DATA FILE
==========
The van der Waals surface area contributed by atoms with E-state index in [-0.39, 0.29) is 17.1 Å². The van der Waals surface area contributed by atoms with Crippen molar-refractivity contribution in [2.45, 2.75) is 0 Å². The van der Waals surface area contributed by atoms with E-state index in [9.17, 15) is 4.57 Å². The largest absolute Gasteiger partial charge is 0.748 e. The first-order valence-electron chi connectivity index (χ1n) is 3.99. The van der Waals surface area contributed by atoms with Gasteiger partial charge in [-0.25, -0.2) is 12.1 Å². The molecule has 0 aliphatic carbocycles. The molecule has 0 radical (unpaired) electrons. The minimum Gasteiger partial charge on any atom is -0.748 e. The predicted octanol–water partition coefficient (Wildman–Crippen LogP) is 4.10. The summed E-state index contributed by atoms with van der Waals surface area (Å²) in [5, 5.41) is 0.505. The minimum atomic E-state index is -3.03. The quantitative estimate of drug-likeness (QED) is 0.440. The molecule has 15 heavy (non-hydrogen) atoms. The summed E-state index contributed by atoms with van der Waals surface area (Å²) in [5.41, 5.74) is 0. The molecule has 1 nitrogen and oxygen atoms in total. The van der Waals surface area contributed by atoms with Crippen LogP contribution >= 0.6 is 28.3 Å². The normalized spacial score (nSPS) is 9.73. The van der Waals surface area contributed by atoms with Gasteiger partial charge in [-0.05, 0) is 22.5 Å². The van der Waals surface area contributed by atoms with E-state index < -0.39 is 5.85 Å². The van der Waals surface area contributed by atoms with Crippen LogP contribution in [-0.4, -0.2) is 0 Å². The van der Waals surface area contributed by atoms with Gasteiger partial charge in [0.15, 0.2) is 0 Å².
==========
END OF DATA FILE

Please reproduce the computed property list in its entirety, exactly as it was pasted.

The van der Waals surface area contributed by atoms with E-state index in [-0.39, 0.29) is 17.1 Å². The van der Waals surface area contributed by atoms with Crippen molar-refractivity contribution in [2.45, 2.75) is 0 Å². The van der Waals surface area contributed by atoms with E-state index in [9.17, 15) is 4.57 Å². The largest absolute Gasteiger partial charge is 0.748 e. The first-order valence-electron chi connectivity index (χ1n) is 3.99. The van der Waals surface area contributed by atoms with Gasteiger partial charge in [-0.25, -0.2) is 12.1 Å². The molecule has 0 aliphatic carbocycles. The molecule has 0 radical (unpaired) electrons. The minimum Gasteiger partial charge on any atom is -0.748 e. The predicted octanol–water partition coefficient (Wildman–Crippen LogP) is 4.10. The summed E-state index contributed by atoms with van der Waals surface area (Å²) in [5, 5.41) is 0.505. The minimum atomic E-state index is -3.03. The quantitative estimate of drug-likeness (QED) is 0.440. The molecule has 15 heavy (non-hydrogen) atoms. The summed E-state index contributed by atoms with van der Waals surface area (Å²) in [5.41, 5.74) is 0. The molecule has 1 nitrogen and oxygen atoms in total. The van der Waals surface area contributed by atoms with Crippen LogP contribution >= 0.6 is 28.3 Å². The normalized spacial score (nSPS) is 9.73. The van der Waals surface area contributed by atoms with Gasteiger partial charge in [-0.05, 0) is 22.5 Å². The van der Waals surface area contributed by atoms with E-state index < -0.39 is 5.85 Å². The van der Waals surface area contributed by atoms with Crippen LogP contribution in [-0.4, -0.2) is 0 Å². The van der Waals surface area contributed by atoms with Gasteiger partial charge in [0.15, 0.2) is 0 Å².